09 Oct Supporting Your College Student: The First Year
Now that your son/daughter is off to college, here are some ways to help you support (and survive) the beginning of the college years.
There are many great aspects of college life! The excitement and anticipation that your son or daughter felt when departing for college is an important part of the preparation. Along with all the positives of making that first leap into independence is the very real stress that occurs at the same time. Stressors can be: academic, social, relationship, family issues, anxiety, depression and health concerns (to name a few). All change involves stress–even good changes–so knowing how best to support your college freshman will be a key to minimizing any troublesome stress that may arise as the school year progresses.
2: Stay Connected…to a Point
Parents remain, for the time being, the main source of support for college freshmen, just as in the past—but now, from a distance. Consider yourself a vital part of your child’s support network, rather than the captain in charge. Try to stay connected: listening to your young adult’s emotional concerns with empathy and interest is still very much in your job description. It is common for parents and college students to both note that a “disconnect” has developed. College students want to be independent and not ask parents for help, while parents often struggle with how much help they should/can give from afar, without risking losing their son’s/daughter’s sense of autonomy.
Author Julie Lythcott-Haims explains in her book How to Raise an Adult1 that “…when parents have tended to do the stuff of life for kids—the waking up, the transporting, the reminding about deadlines and obligations, the bill-paying, the question-asking, the decision-making, the responsibility-taking…kids may be in for quite a shock when parents turn them loose in the world of college…this inability to cope—to sit with some discomfort, think about options, talk it through with someone, make a decision—can become a problem unto itself.”
3: It Takes a Village
Ups and downs are a normal part of freshman life, today as always. If your son/daughter doesn’t want to talk to YOU about their stress, then encourage them to talk to SOMEBODY. Virtually every college campus has counseling centers that offer free or extremely inexpensive sessions, with professionals who are familiar with exactly the types of problems and concerns that freshmen are facing. Additionally, the circle of support can include friends, other family members, professors, RA’s and roommates. All supportive relationships serve to strengthen and positively impact those early college experiences.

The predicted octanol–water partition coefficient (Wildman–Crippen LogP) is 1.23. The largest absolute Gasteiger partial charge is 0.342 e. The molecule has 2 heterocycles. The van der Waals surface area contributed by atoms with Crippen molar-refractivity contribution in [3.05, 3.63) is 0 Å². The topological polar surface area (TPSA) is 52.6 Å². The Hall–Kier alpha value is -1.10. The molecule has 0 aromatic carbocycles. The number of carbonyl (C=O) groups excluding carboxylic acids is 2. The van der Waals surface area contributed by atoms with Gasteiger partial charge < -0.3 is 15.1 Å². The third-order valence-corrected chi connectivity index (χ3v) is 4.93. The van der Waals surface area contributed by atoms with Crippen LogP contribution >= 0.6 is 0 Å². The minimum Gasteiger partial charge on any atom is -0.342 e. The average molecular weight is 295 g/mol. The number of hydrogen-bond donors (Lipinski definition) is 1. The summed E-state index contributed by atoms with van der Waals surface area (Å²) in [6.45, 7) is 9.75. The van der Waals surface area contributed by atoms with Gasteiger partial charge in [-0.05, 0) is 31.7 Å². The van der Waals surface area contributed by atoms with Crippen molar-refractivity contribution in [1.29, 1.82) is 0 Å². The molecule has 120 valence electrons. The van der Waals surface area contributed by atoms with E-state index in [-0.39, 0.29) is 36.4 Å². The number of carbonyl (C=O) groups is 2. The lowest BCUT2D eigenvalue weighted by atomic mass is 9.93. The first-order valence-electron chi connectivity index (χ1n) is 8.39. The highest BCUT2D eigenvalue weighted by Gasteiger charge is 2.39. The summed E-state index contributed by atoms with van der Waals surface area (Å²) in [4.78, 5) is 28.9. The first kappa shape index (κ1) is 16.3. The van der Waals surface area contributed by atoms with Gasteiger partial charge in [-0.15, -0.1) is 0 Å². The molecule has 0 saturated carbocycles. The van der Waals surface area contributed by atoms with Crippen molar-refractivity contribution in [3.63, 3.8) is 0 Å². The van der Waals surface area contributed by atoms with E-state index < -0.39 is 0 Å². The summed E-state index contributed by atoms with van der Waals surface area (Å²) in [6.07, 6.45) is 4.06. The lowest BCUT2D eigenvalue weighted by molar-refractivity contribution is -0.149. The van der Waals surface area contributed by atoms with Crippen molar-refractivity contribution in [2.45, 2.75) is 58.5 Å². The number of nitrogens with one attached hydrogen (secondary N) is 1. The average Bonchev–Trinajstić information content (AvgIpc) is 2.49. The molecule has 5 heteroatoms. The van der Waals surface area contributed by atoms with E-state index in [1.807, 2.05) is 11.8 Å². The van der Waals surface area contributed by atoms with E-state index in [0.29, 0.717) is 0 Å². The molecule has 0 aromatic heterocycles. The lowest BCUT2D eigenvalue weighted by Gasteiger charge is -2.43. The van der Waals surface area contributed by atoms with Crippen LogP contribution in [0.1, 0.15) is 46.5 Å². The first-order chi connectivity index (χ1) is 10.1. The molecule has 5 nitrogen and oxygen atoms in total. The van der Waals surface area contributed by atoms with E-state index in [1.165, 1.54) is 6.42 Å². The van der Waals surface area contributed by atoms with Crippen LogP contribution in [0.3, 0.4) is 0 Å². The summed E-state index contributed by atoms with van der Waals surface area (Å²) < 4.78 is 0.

4: Teach Your College Student to “Fish”
As parents we are already quite familiar with problem-solving, but s/he will learn so much more if you try to simply listen supportively to your child’s emotional concerns, rather than stepping in and trying to “fix it.” This will enable your daughter/son to begin the process of exploring and experimenting with finding a good solution to problems that arise. Of course, it’s still important for parents to be patient and available. Visit the campus, if possible. Celebrate the small steps as your freshman starts to express some success in tackling their own problems, even if imperfectly. For example, a diminishing sense of homesickness or lessened time-management anxiety as they learn to organize themselves more effectively can be supported and noticed. This is, after all, part of the fun of watching your child move through college, graduate, and become an independent successful adult!
Houston, we have lift off!
1 ©2015, Lythcott-Haims, J. How to Raise an Adult: Break Free of the Overparenting Trap and Prepare Your Kid for Success. Henry Holt and Co.
Dori earned her Master of Social Work from The University of Illinois at Chicago’s Jane Addams College of Social Work in 1997. She also has a Bachelor of Science in psychology from the University of Illinois at Urbana-Champaign. Dori has worked with children, adolescents, and families since 1994 in several areas of social work including: foster care, schools, hospitals, and private practice. She earned her Type 73 school social work certification in 1997 and has worked with children of all needs in the public schools for 7 years. She knows the importance of collaborating with parents, teachers and school staff (with parental consent) to provide the most beneficial services. Dori has also been interviewed on ABC and NBC news as an expert discussing therapeutic topics and articles she has written. As a wife and mother of three, she understands the challenges and rewards of raising children and is compassionate about helping children and families navigate the difficult times. Dori prides herself on being a valuable coach and “cheerleader” to the families she serves and strives to give families the tools they will need to improve their quality of life long after therapy ends. As a wife, and mother of three, she understands the challenges and joys of raising children and works with you every step of the way.